• Obviously, the null matrix is also a lower and upper triangular matrix, because the elements above and below the main diagonal are 0:

\begin{pmatrix} 0 & 0 & 0 \\[1.1ex] 0 & 0 & 0 \\[1.1ex] 0 & 0 & 0 \end{pmatrix}

  • The eigenvalues of a triangular matrix are the elements on the main diagonal.

 \begin{pmatrix} 5 & 0 & 0 \\[1.1ex] 1 & 3 & 0 \\[1.1ex] 2 & 6 & -2 \end{pmatrix} \longrightarrow \ \lambda = -2 \ ; \ \lambda = 3 \ ; \ \lambda = 5

  • All upper and lower triangular matrices are diagonalizable.
  • Any square matrix can be factored into the product of a lower triangular matrix and an upper triangular matrix. That is, any matrix can be transformed into a multiplication of triangular matrices. Also, if the matrix is invertible, this transformation is unique. The LU decomposition method is often used to factor a matrix.

Determinant of a triangular matrix

The determinant of a triangular matrix, whether upper or lower triangular, is equal to the product of the entries on the main diagonal.

Note in the following solved exercise how you simply have to calculate the multiplication of the numbers on the main diagonal of the triangular matrix to find its determinant:

 \displaystyle \begin{vmatrix} 2 & 5 & -6 \\[1.1ex] 0 & 4 & 9 \\[1.1ex] 0 & 0 & 3 \end{vmatrix} = 2 \cdot 4 \cdot 3 = \bm{24}

This theorem can be easily proven: we just have to calculate the determinant of a triangular matrix by cofactors. The proof is detailed below using a generic triangular matrix:

 \begin{aligned} \begin{vmatrix} a & b & c \\[1.1ex] 0 & d & e \\[1.1ex] 0 & 0 & f \end{vmatrix}& = a \cdot \begin{vmatrix} d & e \\[1.1ex] 0 & f \end{vmatrix} - b \cdot \begin{vmatrix} 0 & e \\[1.1ex] 0 & f \end{vmatrix} + c \cdot \begin{vmatrix} 0 & d \\[1.1ex] 0 & 0 \end{vmatrix} \\[2ex] & =a \cdot (d\cdot f) - b \cdot 0 + c \cdot 0 \\[2ex] & = a \cdot d \cdot f \end{aligned}

On the other hand, we know that a matrix is invertible if its determinant is different from 0. Thus, if no element on the main diagonal is 0, the triangular matrix will also be an invertible matrix.

Triangularize a matrix

There are several theorems about triangularizable matrices. However, we are going to see how to triangularize a matrix by applying elementary transformations on the rows, like in the Gaussian elimination method.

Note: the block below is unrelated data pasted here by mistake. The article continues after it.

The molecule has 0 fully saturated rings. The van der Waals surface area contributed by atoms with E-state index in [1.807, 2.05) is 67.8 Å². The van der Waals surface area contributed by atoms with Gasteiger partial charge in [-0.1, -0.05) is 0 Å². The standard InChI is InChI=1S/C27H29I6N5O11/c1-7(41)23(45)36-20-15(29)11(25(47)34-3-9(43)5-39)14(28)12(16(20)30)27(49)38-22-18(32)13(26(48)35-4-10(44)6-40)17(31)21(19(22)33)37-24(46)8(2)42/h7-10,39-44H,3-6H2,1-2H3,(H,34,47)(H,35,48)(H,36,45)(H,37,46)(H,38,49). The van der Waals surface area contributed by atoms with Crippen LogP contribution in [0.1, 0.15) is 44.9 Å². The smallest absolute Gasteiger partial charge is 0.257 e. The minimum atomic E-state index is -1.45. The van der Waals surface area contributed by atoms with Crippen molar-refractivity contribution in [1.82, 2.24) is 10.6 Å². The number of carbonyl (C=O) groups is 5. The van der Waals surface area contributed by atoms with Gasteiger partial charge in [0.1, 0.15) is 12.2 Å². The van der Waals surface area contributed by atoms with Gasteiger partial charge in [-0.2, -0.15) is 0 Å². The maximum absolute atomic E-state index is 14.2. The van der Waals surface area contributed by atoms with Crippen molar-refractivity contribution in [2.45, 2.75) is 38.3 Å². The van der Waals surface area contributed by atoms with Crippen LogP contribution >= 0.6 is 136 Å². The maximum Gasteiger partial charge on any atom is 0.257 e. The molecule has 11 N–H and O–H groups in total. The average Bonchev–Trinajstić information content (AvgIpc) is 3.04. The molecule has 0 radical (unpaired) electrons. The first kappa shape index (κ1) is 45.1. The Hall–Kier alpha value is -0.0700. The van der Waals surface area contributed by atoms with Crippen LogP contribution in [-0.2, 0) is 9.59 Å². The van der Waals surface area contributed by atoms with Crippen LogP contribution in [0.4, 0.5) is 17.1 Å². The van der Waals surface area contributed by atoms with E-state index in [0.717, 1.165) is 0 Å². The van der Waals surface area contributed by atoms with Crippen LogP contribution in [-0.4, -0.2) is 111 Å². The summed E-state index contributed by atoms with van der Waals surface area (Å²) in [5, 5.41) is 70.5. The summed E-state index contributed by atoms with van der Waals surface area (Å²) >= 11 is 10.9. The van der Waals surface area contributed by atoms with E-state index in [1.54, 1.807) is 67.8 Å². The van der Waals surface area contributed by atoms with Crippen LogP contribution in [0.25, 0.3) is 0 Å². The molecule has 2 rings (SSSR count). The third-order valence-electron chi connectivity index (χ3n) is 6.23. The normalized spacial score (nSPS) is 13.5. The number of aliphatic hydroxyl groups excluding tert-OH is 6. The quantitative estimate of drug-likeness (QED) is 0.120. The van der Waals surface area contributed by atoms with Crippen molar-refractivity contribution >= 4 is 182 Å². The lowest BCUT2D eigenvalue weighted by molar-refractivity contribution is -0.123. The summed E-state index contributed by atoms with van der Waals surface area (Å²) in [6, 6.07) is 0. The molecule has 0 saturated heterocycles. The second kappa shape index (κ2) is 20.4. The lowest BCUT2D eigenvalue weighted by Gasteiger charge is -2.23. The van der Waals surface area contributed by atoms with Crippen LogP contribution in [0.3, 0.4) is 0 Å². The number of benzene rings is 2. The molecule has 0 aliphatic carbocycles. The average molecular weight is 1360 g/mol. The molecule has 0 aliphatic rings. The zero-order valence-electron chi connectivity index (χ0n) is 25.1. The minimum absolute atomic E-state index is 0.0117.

For example:

\begin{pmatrix} 1 & 2 & 4 \\[1.1ex] 2 & -3 & 5 \\[1.1ex]1 & -1 & 6 \end{pmatrix} \begin{array}{c} \\[1.1ex] \xrightarrow{f_2 -2f_1}\\[1.1ex] \xrightarrow{f_3 -f_1} \end{array}  \begin{pmatrix} 1 & 2 & 4 \\[1.1ex] 0 & -7 & -3 \\[1.1ex] 0 & -3 & 2 \end{pmatrix}\begin{array}{c} \\[1.1ex]\\[1.1ex] \xrightarrow{7f_3 -3f_2} \end{array}  \begin{pmatrix} 1 & 2 & 4 \\[1.1ex] 0 & -7 & -3 \\[1.1ex] 0 & 0 & 23 \end{pmatrix}

Thus, the original square matrix has been triangularized.

Hessenberg matrix

The definition of the Hessenberg matrix is as follows:

A Hessenberg matrix is an “almost” triangular matrix, that is, all its elements below the first subdiagonal are zero (upper Hessenberg matrix) or all the elements above the first superdiagonal are zero (lower Hessenberg matrix).

Upper Hessenberg Matrix

 \left.\begin{pmatrix} 3 & 5 & 1 & 4 \\[1.1ex] 8 & 2 & 7 & 1 \\[1.1ex] 0 & 6 & 3 & 5 \\[1.1ex] 0 & 0 & 1 & 9 \end{pmatrix}

Lower Hessenberg Matrix

 \left.\begin{pmatrix} 2 & 4 & 0 & 0 \\[1.1ex] 1 & 9 & 6 & 0 \\[1.1ex] 3 & 5 & 1 & 2 \\[1.1ex] 8 & 2 & 3 & 7 \end{pmatrix}

A matrix that is both an upper and a lower Hessenberg matrix is a tridiagonal matrix .

This matrix was named in honor of Karl Hessenberg, an important German engineer and mathematician of the 20th century.

Finally, this type of matrix has the special property that if it is multiplied by a triangular matrix, the result is still a Hessenberg matrix.